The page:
April 4, 2007

The internet, Quakerism, and me

The following post is in fact the text of a reply I left in response to a question raised by an anonymous commenter. The comments originally appeared in a post about unraveling the myths of Convergent Quakerism. --Liz

"If the internet is not a place for Friends to engage in a Spirit-centered process, then how can it influence our Quaker process in any effective way if spirit-centered process is the most important part of the Meeting...?" --Anonymous

I will speak about my own experience with how the internet has influenced my Quakerism and my involvement in Quaker process. Perhaps others will share their own reflections on your question.

First, as I understand it, Quaker process--both of worship and of decision-making--is grounded in corporate discernment--that is, a group of Friends come together, intentionally listening for God's instruction on the way forward, regarding a particular concern or item.

So when I read Quaker blogs, I am not coming to engage in worship or in decision-making. But God still may speak to me through what I read, just as the words of George Fox's epistles most likely spoke to Friends and seekers of his day. And clearly his epistles, and the Light that comes through the words on the page, still speak to us in modern times.

So early on, as I began to get involved in the internet (email and blogs), I began to think of Quaker blogs as a vehicle for electronic epistles--not always, but on occasion.

But even Fox's epistles were not worship in-and-of themselves; they did not engage the Quaker decision-making process over a specific item either. But they answered that of God that had been residing in the hearts of Fox's readers...

When I am impacted by what I read, when the Light finds its way into my heart so that I might soften and understand the manner of Love that I am newly called to, I am changed; my own manners are converted.

And when I am changed, how I participate in the world and in my Quaker meeting is also changed. God does not wait only for us to arrive at MfW in order to change us in that weekly hour!

We are available to God's Love at any moment; we are capable of being transformed at even the least expected time!

That "least expected time" might well be while a new seeker is doing a Google search for Quakers; or while an experienced Friend is reading a series of blog posts of how God has moved through the lives of a number of adult young Friends...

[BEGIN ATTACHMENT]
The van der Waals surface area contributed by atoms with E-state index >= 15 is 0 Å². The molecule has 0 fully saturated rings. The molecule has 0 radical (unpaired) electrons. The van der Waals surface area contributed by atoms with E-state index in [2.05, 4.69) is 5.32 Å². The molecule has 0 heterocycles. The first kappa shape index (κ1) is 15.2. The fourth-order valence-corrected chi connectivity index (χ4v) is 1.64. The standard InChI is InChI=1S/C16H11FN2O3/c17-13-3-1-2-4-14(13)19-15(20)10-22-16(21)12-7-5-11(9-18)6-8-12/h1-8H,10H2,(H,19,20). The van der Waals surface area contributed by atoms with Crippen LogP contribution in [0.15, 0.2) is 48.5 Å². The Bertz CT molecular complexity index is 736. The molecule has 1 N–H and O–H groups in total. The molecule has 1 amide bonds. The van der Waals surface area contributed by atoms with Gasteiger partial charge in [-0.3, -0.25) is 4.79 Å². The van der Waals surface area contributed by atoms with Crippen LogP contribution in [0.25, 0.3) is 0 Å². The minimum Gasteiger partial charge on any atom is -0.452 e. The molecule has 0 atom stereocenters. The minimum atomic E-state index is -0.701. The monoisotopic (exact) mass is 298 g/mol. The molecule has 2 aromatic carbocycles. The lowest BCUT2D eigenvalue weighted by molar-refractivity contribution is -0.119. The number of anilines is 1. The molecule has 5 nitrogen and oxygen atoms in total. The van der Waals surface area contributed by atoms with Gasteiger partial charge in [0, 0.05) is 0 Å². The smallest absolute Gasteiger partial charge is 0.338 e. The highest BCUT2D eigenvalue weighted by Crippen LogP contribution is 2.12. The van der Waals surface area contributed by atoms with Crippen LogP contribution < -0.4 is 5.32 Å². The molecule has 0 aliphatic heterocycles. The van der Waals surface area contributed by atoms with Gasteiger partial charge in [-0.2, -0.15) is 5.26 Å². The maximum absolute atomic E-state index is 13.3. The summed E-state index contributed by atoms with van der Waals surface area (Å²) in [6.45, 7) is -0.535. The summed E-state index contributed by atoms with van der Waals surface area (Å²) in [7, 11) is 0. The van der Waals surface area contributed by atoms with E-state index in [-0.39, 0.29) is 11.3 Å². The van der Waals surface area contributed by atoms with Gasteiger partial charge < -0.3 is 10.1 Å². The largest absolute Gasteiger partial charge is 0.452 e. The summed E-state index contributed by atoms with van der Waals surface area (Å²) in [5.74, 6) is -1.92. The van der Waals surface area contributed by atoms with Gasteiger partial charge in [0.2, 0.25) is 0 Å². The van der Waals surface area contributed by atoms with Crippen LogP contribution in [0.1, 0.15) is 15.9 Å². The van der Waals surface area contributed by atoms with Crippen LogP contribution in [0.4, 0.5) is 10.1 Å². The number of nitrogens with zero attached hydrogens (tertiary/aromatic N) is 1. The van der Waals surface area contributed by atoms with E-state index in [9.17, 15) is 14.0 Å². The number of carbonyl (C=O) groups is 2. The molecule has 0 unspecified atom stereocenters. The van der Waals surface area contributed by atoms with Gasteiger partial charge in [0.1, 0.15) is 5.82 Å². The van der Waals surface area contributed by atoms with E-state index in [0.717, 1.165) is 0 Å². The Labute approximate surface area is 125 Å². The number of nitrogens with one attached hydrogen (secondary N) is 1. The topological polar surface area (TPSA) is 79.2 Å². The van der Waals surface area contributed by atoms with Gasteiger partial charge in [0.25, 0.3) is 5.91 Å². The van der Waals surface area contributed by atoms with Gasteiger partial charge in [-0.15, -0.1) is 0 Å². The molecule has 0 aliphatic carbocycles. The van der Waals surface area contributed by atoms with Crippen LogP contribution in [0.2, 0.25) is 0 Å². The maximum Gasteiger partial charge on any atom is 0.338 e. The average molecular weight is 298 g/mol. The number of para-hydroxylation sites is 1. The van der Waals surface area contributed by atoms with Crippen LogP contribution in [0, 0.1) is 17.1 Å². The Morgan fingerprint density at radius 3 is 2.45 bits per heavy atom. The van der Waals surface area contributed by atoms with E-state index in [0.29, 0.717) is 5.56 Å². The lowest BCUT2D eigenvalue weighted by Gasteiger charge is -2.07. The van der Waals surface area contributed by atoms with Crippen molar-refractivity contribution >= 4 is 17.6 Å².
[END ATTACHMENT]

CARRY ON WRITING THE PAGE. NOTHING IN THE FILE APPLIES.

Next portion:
That said, if the computer were to get in my way of hearing God--as television had been doing in my life a few years ago--I would in fact leave the computer as I have left the television.

It is very much why I do not travel with the computer when I attend Quaker events out of town.

Thanks for giving me a chance to articulate these things. It's questions and observations like yours that can grow me and make me reconsider...



Martin Kelley said...

Hi Liz,
Going back to the original quote, I see there was a bit more to it that suggests it was coming from a spirit of crankiness (it has something of the feel of a drive-by heckler at a political protests). If I had been in a real life conversation with that person, say in a meal line of a Quaker gathering, I would have tried to draw them out and understand where their annoyance came from, knowing that a straight-on defense was impossible and inappropriate in the situation.

If this had been a meal-line chat and the Friend did seem open to discussing the issue, I would have pointed out that the great majority of bloggers are indeed involved in an almost-overwhelming variety of real-world Quaker activities. If they seemed open to a "big picture" discussion I would have reminded them that process is not what we worship and not really the end goal of Quaker community, and I might have suggested that the Convergent Friends phenomenon has been an exercise of other types of much-needed Quaker muscles.

This is a reminder that when we identify as something--whether it be "blogger," "Convergent Friend"--etc., our terms will invariably be misunderstood and misconstrued at times. We'll need to find that place of patience inside us when someone yells for us to turn off the computer.
Martin @ Quaker Ranter

Liz Opp said...

Hi, Martin.

At first, I interpreted the original comment to be "cranky" as well. When I found my initial reply (which I later scrapped) was equally cranky, I recognized I wasn't responding in the spirit of Love. I decided to give Anonymous the benefit of the doubt--what if she or he really has been wrestling with the place of the internet in her or his Quaker life...?

Like you, I imagine my reply would have been very different had this question come up over a face-to-face meal or in a workshop or standing in line at a Quaker event. Such as it is, I can't change how the question was presented to me; I can only change how I interpret the question and how I respond to it.

I also resonate strongly with your "reminder" that "our terms will invariably be misunderstood and misconstrued at times."

Especially as the Quakersphere continues to expand and more questions are raised about the term "Convergent," there's bound to be more confusion--and more opportunity to let our lives preach.


Anonymous said...

Liz -